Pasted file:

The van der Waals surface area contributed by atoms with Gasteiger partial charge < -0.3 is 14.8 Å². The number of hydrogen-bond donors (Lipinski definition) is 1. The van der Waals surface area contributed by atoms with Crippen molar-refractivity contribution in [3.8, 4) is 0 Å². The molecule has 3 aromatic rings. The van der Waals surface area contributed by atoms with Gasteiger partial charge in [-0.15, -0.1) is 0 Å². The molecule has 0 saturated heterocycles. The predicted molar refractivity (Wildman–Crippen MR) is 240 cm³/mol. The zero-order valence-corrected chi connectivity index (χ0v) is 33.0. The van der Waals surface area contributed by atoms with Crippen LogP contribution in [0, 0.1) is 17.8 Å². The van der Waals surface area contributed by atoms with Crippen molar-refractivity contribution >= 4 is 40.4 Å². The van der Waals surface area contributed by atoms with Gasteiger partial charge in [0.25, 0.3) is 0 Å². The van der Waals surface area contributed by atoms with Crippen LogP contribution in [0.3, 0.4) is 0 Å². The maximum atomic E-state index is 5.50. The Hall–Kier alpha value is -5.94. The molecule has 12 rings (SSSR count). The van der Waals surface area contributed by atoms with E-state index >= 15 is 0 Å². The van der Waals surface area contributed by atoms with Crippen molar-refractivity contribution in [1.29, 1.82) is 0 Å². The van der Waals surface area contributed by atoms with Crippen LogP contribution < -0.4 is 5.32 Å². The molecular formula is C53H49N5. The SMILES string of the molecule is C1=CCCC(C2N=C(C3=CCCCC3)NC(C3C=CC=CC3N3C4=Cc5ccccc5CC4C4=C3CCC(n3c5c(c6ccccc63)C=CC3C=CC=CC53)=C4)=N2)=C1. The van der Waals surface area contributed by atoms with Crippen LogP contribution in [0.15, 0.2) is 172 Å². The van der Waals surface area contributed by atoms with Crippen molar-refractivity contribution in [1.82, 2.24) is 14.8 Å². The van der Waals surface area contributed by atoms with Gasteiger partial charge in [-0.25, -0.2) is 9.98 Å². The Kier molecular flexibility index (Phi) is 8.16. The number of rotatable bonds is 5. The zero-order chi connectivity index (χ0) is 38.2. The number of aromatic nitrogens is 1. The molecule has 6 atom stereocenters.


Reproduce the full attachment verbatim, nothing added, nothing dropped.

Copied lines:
The van der Waals surface area contributed by atoms with Gasteiger partial charge < -0.3 is 14.8 Å². The number of hydrogen-bond donors (Lipinski definition) is 1. The van der Waals surface area contributed by atoms with Crippen molar-refractivity contribution in [3.8, 4) is 0 Å². The molecule has 3 aromatic rings. The van der Waals surface area contributed by atoms with Gasteiger partial charge in [-0.15, -0.1) is 0 Å². The molecule has 0 saturated heterocycles. The predicted molar refractivity (Wildman–Crippen MR) is 240 cm³/mol. The zero-order valence-corrected chi connectivity index (χ0v) is 33.0. The van der Waals surface area contributed by atoms with Crippen LogP contribution in [0, 0.1) is 17.8 Å². The van der Waals surface area contributed by atoms with Crippen molar-refractivity contribution >= 4 is 40.4 Å². The van der Waals surface area contributed by atoms with Gasteiger partial charge in [0.25, 0.3) is 0 Å². The van der Waals surface area contributed by atoms with Crippen LogP contribution in [0.3, 0.4) is 0 Å². The maximum atomic E-state index is 5.50. The Hall–Kier alpha value is -5.94. The molecule has 12 rings (SSSR count). The van der Waals surface area contributed by atoms with E-state index >= 15 is 0 Å². The van der Waals surface area contributed by atoms with Crippen molar-refractivity contribution in [1.29, 1.82) is 0 Å². The van der Waals surface area contributed by atoms with Crippen LogP contribution < -0.4 is 5.32 Å². The molecular formula is C53H49N5. The SMILES string of the molecule is C1=CCCC(C2N=C(C3=CCCCC3)NC(C3C=CC=CC3N3C4=Cc5ccccc5CC4C4=C3CCC(n3c5c(c6ccccc63)C=CC3C=CC=CC53)=C4)=N2)=C1. The van der Waals surface area contributed by atoms with Crippen LogP contribution in [0.15, 0.2) is 172 Å². The van der Waals surface area contributed by atoms with Crippen molar-refractivity contribution in [1.82, 2.24) is 14.8 Å². The van der Waals surface area contributed by atoms with Gasteiger partial charge in [-0.25, -0.2) is 9.98 Å². The Kier molecular flexibility index (Phi) is 8.16. The number of rotatable bonds is 5. The zero-order chi connectivity index (χ0) is 38.2. The number of aromatic nitrogens is 1. The molecule has 6 atom stereocenters.